Accordingly, there is a need for a method of applying TBCs to components that is capable of avoiding or limiting the problems associated with overspray byproduct buildup. A need exists to remove the byproduct in such a way that the process lends itself to an efficient continuous coating operation resulting in increased throughput.
BRIEF DESCRIPTION OF THE INVENTION
The present invention provides methods and a system for applying a ceramic coating, for example, a thermal barrier coating (TBC), that entails intermediately removing overspray byproduct that accumulates during the application process.
According to a first aspect of the invention, a method includes depositing a ceramic coating on a first portion of a component and unintentionally depositing an overspray byproduct on a second portion of the component. A removal agent is then applied to the second portion of the component to remove overspray byproduct thereon, after which the ceramic coating is deposited onto at least the second portion of the component. According to a preferred aspect of the invention, the coating is deposited using a suspension plasma spray technique, and the removal agent is dry ice that is sprayed onto the second portion of the component.
According to a second aspect of the invention, a system is provided that includes a suspension plasma spraying apparatus configured to deposit a ceramic coating onto a first portion of a component and means for applying a removal agent to a second portion of the component that has an overspray byproduct thereon.
A third aspect of the invention is the fabrication of a structural component that has a thermal barrier coating deposited using a suspension plasma spraying process and intermittently removing the overspray byproduct by using a removal agent, leading to the advantage that the structural component has superior properties relative to components wherein the overspray byproduct is not removed.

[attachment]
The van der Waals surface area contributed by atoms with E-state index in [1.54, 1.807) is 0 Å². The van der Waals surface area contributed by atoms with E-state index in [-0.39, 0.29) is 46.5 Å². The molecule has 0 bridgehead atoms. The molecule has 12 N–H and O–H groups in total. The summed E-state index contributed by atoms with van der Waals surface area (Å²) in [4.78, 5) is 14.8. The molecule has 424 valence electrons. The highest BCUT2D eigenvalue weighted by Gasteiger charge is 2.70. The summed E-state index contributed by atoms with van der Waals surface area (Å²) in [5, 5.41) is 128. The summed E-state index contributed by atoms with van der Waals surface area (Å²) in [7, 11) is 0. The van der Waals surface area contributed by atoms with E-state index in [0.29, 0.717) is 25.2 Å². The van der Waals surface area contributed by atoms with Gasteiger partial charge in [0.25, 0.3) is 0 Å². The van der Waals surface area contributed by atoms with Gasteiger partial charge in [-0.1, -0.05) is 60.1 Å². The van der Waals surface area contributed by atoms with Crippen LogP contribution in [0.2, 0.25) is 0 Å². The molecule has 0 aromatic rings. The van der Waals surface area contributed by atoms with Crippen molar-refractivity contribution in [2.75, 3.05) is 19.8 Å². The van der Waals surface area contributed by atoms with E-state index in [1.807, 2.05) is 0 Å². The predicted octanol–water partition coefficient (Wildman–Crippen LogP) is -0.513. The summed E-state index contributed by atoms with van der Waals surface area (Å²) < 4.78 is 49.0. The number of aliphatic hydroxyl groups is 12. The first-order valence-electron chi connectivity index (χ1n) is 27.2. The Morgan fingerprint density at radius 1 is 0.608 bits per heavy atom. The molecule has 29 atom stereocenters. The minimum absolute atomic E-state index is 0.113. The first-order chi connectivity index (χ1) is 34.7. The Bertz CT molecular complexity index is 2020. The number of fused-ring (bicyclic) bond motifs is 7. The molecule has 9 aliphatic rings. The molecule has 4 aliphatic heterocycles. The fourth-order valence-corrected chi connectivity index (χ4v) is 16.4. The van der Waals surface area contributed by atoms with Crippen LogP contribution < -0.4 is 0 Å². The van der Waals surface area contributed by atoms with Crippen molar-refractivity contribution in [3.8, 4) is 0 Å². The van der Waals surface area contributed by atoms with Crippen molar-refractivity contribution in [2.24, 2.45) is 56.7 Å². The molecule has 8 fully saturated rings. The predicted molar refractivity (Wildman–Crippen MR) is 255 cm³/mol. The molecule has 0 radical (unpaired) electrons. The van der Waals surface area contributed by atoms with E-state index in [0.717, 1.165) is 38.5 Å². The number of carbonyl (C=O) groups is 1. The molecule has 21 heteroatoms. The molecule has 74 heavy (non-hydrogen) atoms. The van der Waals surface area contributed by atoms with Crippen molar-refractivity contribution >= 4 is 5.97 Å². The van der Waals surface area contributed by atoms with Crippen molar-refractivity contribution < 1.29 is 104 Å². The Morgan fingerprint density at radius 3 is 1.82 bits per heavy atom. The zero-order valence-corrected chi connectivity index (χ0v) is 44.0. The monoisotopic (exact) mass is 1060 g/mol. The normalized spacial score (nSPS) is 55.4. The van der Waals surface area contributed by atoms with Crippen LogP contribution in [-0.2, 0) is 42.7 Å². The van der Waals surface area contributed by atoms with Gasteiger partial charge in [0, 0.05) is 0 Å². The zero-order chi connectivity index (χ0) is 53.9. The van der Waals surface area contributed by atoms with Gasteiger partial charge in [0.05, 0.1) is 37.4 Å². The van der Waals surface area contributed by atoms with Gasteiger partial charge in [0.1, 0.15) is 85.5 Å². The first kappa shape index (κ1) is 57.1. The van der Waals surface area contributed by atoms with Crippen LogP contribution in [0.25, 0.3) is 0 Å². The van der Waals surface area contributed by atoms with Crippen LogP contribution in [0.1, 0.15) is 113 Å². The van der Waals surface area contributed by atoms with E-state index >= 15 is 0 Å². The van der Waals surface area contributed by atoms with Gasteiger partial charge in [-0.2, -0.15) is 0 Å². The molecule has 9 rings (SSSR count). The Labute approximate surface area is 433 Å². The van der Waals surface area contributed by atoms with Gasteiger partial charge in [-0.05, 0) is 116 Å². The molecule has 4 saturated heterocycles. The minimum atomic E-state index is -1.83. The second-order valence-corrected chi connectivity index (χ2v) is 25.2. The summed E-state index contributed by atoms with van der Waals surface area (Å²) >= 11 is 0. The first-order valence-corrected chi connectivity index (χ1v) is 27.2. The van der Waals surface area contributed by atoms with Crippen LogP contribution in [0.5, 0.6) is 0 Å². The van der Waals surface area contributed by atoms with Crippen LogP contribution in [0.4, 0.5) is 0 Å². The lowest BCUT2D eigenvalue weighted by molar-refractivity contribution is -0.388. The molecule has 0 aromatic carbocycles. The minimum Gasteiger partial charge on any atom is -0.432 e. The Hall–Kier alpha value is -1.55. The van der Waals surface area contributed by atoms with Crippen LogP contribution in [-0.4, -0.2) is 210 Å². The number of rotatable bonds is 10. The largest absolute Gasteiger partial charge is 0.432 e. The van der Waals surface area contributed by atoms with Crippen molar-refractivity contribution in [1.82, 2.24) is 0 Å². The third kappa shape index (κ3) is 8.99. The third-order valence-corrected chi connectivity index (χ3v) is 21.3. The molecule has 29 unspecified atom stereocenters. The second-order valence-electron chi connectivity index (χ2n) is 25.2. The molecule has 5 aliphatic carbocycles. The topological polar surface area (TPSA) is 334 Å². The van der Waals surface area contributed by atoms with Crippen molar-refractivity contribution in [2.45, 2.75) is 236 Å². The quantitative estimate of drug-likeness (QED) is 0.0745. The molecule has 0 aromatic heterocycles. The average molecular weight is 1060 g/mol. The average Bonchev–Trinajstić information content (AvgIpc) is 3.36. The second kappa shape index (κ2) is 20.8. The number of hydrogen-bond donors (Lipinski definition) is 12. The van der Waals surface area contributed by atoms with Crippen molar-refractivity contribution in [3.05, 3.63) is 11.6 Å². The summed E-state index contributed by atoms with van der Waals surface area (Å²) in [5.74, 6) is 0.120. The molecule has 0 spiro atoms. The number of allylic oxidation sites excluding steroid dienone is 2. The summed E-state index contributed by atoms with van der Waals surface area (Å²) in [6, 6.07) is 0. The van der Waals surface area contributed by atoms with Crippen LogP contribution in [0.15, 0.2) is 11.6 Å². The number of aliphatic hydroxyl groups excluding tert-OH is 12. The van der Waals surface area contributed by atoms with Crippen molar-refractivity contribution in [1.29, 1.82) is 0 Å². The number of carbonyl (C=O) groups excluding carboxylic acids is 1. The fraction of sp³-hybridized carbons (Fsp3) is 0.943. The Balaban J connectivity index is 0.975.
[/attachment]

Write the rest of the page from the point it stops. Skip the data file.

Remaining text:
A technical effect of the invention is that an overspray byproduct can be removed from a surface prior to depositing a coating layer thereon, and thereby prevent or at least reduce problems associated with overspray byproduct build up.
Another technical effect of the invention is that a structural component with superior erosion resistance and thermal spalling resistance is produced by depositing a thermal barrier coating using a suspension plasma spraying process that includes intermittent removal of overspray byproduct.
Other aspects and advantages of this invention will be further appreciated from the following detailed description.
BRIEF DESCRIPTION OF THE DRAWINGS
FIG. 1 represents a vane segment comprising several vane airfoils.
FIG. 2 schematically represents a side view of a vane segment.
FIGS. 3 through 5 schematically represent steps of a conventional SPS process being performed on the segment of FIG. 2.
FIGS. 6 through 11 schematically represent steps of an SPS process that includes intermediate overspray byproduct removal operations in accordance with a preferred embodiment of the present invention.
DETAILED DESCRIPTION OF THE INVENTION
In a conventional spray process, a plasma gun motion is programmed to provide the desired thickness distribution in the resultant coating without regard to overspray build-up. In the case of an SPS process performed on vanes of a gas turbine engine (or other turbomachine), the inner and outer bands and fillets of the vane act to hold the overspray and cause it to get entrapped in the sprayed coating. By segmenting the spray program and coating only a section of the vane at a time, and then removing the overspray, the performance of the coating can be dramatically improved. FIGS. 6 through 11 schematically represent a method of depositing a TBC 20 in accordance with an embodiment of the present invention. In this process, the spray routine and manipulation of the plasma spray torch 18 are arranged in a fashion similar to those represented in FIGS. 3 through 5. While the spray routine and plasma spray torch arrangement are shown for purposes of illustrating preferred aspects of the present invention, it is foreseeable that functionally-equivalent structures, arrangements, and routines could be used. Such alternatives may include a spray routine that coats parts of a component in a different order, a different type of spraying apparatus, such as a VPS-based apparatus, or a different type of component to be coated. Such functionally-equivalent alternatives are within the scope of the present invention.